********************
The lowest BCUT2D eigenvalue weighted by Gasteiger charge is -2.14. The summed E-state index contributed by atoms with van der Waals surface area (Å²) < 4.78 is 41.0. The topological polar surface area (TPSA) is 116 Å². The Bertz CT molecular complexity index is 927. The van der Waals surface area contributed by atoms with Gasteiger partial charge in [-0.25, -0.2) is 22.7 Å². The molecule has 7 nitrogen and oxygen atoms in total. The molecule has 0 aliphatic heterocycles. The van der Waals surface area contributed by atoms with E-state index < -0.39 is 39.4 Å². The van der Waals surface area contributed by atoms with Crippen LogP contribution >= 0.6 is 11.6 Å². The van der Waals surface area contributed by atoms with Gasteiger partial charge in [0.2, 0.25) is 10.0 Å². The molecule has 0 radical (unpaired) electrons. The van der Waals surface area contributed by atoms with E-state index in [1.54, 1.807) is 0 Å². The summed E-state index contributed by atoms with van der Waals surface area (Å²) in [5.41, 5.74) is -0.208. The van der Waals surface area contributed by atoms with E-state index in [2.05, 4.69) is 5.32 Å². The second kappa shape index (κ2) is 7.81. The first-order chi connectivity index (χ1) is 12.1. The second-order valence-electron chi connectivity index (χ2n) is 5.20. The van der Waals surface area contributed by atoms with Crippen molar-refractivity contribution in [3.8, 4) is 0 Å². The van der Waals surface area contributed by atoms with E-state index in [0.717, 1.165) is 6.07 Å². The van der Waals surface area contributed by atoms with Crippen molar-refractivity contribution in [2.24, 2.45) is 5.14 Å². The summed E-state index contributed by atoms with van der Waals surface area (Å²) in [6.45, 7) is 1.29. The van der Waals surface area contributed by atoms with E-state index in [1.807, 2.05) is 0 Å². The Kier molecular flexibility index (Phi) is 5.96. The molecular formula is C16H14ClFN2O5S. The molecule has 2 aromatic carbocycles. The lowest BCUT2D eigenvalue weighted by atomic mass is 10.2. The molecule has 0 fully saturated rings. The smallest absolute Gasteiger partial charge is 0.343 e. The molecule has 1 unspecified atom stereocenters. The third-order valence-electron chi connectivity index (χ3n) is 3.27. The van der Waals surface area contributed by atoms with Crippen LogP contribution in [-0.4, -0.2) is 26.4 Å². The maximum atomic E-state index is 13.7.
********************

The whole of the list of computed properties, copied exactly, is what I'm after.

The lowest BCUT2D eigenvalue weighted by Gasteiger charge is -2.14. The summed E-state index contributed by atoms with van der Waals surface area (Å²) < 4.78 is 41.0. The topological polar surface area (TPSA) is 116 Å². The Bertz CT molecular complexity index is 927. The van der Waals surface area contributed by atoms with Gasteiger partial charge in [-0.25, -0.2) is 22.7 Å². The molecule has 7 nitrogen and oxygen atoms in total. The molecule has 0 aliphatic heterocycles. The van der Waals surface area contributed by atoms with E-state index < -0.39 is 39.4 Å². The van der Waals surface area contributed by atoms with Crippen LogP contribution >= 0.6 is 11.6 Å². The van der Waals surface area contributed by atoms with Gasteiger partial charge in [0.2, 0.25) is 10.0 Å². The molecule has 0 radical (unpaired) electrons. The van der Waals surface area contributed by atoms with E-state index in [1.54, 1.807) is 0 Å². The summed E-state index contributed by atoms with van der Waals surface area (Å²) in [5.41, 5.74) is -0.208. The van der Waals surface area contributed by atoms with E-state index in [2.05, 4.69) is 5.32 Å². The second kappa shape index (κ2) is 7.81. The first-order chi connectivity index (χ1) is 12.1. The second-order valence-electron chi connectivity index (χ2n) is 5.20. The van der Waals surface area contributed by atoms with Crippen molar-refractivity contribution in [3.8, 4) is 0 Å². The van der Waals surface area contributed by atoms with E-state index in [0.717, 1.165) is 6.07 Å². The van der Waals surface area contributed by atoms with Crippen molar-refractivity contribution in [2.24, 2.45) is 5.14 Å². The summed E-state index contributed by atoms with van der Waals surface area (Å²) in [6.45, 7) is 1.29. The van der Waals surface area contributed by atoms with E-state index in [1.807, 2.05) is 0 Å². The Kier molecular flexibility index (Phi) is 5.96. The molecular formula is C16H14ClFN2O5S. The molecule has 2 aromatic carbocycles. The lowest BCUT2D eigenvalue weighted by atomic mass is 10.2. The molecule has 0 fully saturated rings. The smallest absolute Gasteiger partial charge is 0.343 e. The molecule has 1 unspecified atom stereocenters. The third-order valence-electron chi connectivity index (χ3n) is 3.27. The van der Waals surface area contributed by atoms with Crippen LogP contribution in [-0.4, -0.2) is 26.4 Å². The maximum atomic E-state index is 13.7.